by Roger Koppl
President Obama seems to be setting himself up as the scientific President. He has a Nobel Prize winning physicist for his Secretary of Energy. Monday he reversed the ban on stem-cell research and issued an interesting memo meant, presumably, to restore scientific integrity to the Executive Branch of the federal government.
Obama’s attitude toward science is a vast improvement over the Bush attitude that, in Stephen Colbert’s brilliant satire, “truthiness” trumps science. I think the celebration of “science” has its risks, however. Obama gets it right, I think, when his memo says, “If scientific and technological information is developed and used by the Federal Government, it should ordinarily be made available to the public.” And he is right to say, in effect, that we don’t get to pick our facts. Right. But I fear the tyranny of experts, especially when their funding comes from one source, the federal government.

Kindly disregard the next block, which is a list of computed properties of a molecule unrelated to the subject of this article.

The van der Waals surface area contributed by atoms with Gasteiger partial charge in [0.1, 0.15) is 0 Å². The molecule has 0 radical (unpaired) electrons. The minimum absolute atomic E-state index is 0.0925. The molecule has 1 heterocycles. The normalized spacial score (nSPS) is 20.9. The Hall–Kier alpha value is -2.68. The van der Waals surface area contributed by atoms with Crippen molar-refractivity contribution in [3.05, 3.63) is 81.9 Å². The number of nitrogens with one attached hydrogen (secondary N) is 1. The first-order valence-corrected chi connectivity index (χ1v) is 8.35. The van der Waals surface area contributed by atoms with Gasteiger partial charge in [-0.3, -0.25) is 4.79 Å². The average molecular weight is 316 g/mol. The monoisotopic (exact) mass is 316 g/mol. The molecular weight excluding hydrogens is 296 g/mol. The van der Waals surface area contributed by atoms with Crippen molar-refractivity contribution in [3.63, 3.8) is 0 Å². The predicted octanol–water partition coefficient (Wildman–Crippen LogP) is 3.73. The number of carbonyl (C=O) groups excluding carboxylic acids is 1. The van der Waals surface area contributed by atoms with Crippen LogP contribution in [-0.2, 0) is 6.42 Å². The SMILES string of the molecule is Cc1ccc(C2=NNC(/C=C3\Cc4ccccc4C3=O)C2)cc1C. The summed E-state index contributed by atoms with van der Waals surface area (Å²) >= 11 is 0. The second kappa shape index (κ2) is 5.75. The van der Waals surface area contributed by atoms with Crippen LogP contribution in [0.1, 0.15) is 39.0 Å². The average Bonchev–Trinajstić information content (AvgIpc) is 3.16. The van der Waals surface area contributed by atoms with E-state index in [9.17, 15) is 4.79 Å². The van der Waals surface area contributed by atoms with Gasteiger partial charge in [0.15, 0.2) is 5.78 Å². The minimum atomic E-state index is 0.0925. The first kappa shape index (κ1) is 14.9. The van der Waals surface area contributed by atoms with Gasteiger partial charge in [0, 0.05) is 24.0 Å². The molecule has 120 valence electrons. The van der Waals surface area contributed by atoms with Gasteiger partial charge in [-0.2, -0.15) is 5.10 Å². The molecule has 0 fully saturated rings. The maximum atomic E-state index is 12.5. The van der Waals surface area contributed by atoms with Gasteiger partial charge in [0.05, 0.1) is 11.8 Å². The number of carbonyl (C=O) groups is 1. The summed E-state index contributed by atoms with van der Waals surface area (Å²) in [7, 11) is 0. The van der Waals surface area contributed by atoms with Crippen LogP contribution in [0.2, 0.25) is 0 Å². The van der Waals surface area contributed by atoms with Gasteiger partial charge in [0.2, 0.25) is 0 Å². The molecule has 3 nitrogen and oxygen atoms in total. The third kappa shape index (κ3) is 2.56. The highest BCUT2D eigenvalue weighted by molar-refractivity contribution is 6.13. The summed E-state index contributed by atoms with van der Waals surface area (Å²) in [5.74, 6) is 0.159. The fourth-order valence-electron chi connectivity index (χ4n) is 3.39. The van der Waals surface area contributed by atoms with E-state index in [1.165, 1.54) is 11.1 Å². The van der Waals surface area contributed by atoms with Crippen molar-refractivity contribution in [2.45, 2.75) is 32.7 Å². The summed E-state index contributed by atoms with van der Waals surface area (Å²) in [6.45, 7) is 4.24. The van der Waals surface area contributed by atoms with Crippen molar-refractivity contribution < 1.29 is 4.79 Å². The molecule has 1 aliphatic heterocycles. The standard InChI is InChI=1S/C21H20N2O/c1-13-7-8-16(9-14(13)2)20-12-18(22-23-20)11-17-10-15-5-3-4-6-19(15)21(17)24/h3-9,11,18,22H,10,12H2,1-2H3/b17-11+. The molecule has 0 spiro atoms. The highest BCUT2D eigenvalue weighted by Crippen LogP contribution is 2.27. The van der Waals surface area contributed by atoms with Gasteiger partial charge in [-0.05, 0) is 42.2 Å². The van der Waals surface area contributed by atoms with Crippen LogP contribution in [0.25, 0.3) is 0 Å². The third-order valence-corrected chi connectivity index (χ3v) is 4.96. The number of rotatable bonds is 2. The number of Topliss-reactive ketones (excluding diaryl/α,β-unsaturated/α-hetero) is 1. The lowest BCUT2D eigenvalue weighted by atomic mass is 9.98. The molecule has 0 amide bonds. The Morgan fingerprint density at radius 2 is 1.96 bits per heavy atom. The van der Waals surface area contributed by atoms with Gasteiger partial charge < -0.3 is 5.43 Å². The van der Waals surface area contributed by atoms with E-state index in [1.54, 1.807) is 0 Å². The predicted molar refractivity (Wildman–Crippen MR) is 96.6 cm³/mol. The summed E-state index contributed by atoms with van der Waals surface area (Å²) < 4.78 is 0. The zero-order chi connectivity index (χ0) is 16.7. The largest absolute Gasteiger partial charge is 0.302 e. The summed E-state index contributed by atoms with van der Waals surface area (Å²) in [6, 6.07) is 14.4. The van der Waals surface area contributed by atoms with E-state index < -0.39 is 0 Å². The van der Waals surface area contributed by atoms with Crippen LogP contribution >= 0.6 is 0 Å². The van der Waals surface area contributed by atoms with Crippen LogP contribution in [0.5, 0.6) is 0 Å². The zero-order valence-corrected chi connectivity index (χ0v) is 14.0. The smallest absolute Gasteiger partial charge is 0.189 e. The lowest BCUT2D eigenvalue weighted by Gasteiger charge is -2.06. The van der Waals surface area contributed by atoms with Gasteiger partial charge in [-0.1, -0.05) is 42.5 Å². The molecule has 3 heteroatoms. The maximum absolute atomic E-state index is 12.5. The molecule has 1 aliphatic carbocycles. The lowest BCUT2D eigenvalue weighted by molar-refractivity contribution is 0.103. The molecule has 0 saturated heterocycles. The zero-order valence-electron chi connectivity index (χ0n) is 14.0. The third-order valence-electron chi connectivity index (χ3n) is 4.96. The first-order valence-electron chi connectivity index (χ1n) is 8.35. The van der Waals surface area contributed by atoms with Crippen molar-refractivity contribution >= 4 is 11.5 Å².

Obama’s memo says, “Science and the scientific process must inform and guide decisions of my Administration on a wide range of issues.” What counts as science and what science counts? When the federal government dominates science funding, then we may not have enough cognitive diversity for error detection and correction. A monopoly funder may turn the process of scientific review into a kind of Keynesian beauty contest. Separately and together, William Butos and Thomas McQuade have done important work on this topic, as illustrated by their 2006 paper in The Independent Review available here. Science is better than truthiness, but it has its dangers too, I fear.